Well, that didn’t take long.
The car companies havedecided – on their own – to install automated braking in all the cars they make by the 2022 model year, just six years from now.
They have come to love Big Brother.
No, they have become Big Brother.
Anticipating a federal mandate, they have decided to pre-empt NHTSA – the federal bureaucracy that has somehow found authority in the Constitution to “keep us safe” (I’ve looked, could not find the clause) by making us pay for new, expensive technologies most of us neither need nor want.
Like automated braking.
It appeared a few years ago as a gewgaw in high-end cars – which nowadays justify their high prices mostly by touting electronic gewgaws such as this, because meaningful amenities such as power windows and locks, AC, cruise control and a great stereo are standard equipment in nearly every new car made, down to the humblest “economy” car.
Seemingly overnight, automated braking – which is typically marketed as “collision avoidance” technology – is almost everywhere, available optionally (which is ok) in probably 50 percent of current-year new cars.
But optional is never enough.
Everyone must have automated braking. Just as they must have six air bags, ABS, TCS, seatbelt buzzers, tire pressure monitors and back-up monitors.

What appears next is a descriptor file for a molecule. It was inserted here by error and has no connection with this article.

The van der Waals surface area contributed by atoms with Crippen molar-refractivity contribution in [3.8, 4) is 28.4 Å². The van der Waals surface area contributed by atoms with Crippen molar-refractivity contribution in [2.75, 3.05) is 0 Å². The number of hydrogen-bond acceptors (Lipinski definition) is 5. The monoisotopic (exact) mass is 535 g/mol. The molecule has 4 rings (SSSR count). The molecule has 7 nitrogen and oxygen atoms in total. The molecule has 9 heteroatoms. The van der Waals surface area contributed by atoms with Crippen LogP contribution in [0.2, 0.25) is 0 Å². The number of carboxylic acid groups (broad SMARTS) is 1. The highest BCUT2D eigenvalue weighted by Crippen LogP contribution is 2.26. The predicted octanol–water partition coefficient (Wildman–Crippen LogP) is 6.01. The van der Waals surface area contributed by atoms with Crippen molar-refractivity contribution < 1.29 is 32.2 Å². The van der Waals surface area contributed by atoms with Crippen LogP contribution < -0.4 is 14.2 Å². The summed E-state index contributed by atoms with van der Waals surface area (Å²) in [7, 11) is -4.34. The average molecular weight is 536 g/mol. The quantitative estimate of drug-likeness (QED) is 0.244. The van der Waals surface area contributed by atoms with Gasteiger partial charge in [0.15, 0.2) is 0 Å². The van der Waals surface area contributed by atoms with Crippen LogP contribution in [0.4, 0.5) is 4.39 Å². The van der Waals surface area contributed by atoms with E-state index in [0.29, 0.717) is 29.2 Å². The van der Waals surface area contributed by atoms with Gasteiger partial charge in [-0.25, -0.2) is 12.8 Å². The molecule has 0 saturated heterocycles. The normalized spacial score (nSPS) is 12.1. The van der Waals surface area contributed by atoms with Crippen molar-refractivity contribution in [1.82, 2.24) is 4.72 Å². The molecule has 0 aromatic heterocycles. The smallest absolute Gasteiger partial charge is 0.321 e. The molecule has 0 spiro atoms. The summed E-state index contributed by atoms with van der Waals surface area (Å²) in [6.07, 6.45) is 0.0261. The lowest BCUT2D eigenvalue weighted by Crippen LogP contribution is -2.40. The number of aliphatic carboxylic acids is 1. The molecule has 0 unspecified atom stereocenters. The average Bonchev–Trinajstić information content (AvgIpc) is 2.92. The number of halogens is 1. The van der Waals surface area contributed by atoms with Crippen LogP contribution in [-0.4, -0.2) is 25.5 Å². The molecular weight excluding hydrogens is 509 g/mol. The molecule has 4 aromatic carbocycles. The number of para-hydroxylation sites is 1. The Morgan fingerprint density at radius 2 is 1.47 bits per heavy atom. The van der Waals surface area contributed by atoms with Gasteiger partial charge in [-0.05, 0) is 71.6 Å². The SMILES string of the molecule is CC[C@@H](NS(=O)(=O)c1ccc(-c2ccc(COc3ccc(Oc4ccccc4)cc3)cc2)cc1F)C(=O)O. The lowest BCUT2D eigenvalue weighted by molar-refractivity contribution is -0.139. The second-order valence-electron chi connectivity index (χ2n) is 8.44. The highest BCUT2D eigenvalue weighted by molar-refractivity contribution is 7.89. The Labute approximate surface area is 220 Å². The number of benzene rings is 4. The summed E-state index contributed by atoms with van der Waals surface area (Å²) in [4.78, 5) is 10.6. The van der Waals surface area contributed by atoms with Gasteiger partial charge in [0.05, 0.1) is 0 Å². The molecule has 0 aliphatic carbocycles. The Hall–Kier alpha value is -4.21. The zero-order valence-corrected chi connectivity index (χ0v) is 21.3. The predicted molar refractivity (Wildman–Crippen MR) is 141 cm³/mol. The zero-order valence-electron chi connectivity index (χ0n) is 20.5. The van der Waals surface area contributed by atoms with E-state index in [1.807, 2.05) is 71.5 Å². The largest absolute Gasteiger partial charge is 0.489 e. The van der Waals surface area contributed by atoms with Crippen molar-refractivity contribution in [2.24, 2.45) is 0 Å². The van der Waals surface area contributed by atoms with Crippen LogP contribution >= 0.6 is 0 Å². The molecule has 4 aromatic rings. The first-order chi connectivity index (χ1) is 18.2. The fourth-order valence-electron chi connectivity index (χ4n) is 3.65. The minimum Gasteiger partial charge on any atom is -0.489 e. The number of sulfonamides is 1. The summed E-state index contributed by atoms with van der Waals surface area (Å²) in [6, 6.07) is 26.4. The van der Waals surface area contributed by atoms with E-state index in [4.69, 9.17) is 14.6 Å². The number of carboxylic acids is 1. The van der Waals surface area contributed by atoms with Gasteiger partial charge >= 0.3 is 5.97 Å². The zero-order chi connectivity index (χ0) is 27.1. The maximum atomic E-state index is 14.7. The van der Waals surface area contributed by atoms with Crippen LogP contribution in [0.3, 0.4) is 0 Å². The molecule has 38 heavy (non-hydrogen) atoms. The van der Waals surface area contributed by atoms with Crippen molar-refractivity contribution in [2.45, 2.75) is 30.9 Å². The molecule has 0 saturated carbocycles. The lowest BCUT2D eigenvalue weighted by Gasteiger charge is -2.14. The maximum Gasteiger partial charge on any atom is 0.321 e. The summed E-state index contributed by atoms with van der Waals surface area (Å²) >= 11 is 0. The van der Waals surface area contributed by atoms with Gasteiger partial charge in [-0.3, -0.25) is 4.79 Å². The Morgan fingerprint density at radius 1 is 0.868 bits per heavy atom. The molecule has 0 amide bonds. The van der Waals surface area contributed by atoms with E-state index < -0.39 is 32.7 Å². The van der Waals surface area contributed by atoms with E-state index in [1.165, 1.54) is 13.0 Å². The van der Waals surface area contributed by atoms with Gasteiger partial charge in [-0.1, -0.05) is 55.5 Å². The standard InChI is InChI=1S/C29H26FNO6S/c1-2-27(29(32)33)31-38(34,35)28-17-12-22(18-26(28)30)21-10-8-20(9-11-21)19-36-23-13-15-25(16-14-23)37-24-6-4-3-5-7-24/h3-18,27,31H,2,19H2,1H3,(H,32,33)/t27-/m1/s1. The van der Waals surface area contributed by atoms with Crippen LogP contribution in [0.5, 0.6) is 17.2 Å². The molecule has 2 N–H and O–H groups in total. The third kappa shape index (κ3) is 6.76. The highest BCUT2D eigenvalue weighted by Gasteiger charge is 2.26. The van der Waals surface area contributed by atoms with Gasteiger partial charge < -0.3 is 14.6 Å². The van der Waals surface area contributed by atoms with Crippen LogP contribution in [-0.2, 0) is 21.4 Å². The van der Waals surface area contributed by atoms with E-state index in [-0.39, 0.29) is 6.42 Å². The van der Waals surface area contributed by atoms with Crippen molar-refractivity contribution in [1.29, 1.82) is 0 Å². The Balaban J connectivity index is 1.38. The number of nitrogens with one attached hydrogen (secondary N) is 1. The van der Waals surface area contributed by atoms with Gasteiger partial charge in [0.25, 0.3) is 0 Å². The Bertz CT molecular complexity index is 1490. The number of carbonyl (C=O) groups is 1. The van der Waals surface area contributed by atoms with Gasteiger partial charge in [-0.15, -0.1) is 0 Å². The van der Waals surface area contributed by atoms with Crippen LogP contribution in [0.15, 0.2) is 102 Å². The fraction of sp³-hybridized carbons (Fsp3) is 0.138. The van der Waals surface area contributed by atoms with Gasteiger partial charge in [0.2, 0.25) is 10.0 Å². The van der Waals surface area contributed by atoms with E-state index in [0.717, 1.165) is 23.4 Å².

NHTSA will make the official announcement this week.
The systems use radar or laser (which is always on, and makes radar detectorspractically useless) to scan the area around the car for objects in the vehicle’s path. If the driver doesn’t step on the brakes when the computer thinks he ought to – which is typically a football field’s length away from the object – the computer steps in and applies the brakes for him.
Maybe this sounds innocuous – even like a good idea (to a Clover).
Allow me to disabuse you of that notion (assuming you are not a Clover).
First, you should know that this is how they’ll take you – the driver – out of the driver’s seat. It’s not just that the computer is going to continuously second-guess you (and pre-empt you) when it comes to “avoiding collisions.”
It will do that, of course – applying the brakes prematurely and unnecessarily, just like a near-sighted old lady. Trust me. I know. I am a car journalist. I test drive new cars every week. Cars equipped with these systems get upset if you get even remotely close to another car – and will do fun things like hit the brakes when you are trying to exploit a rapidly closing window in traffic.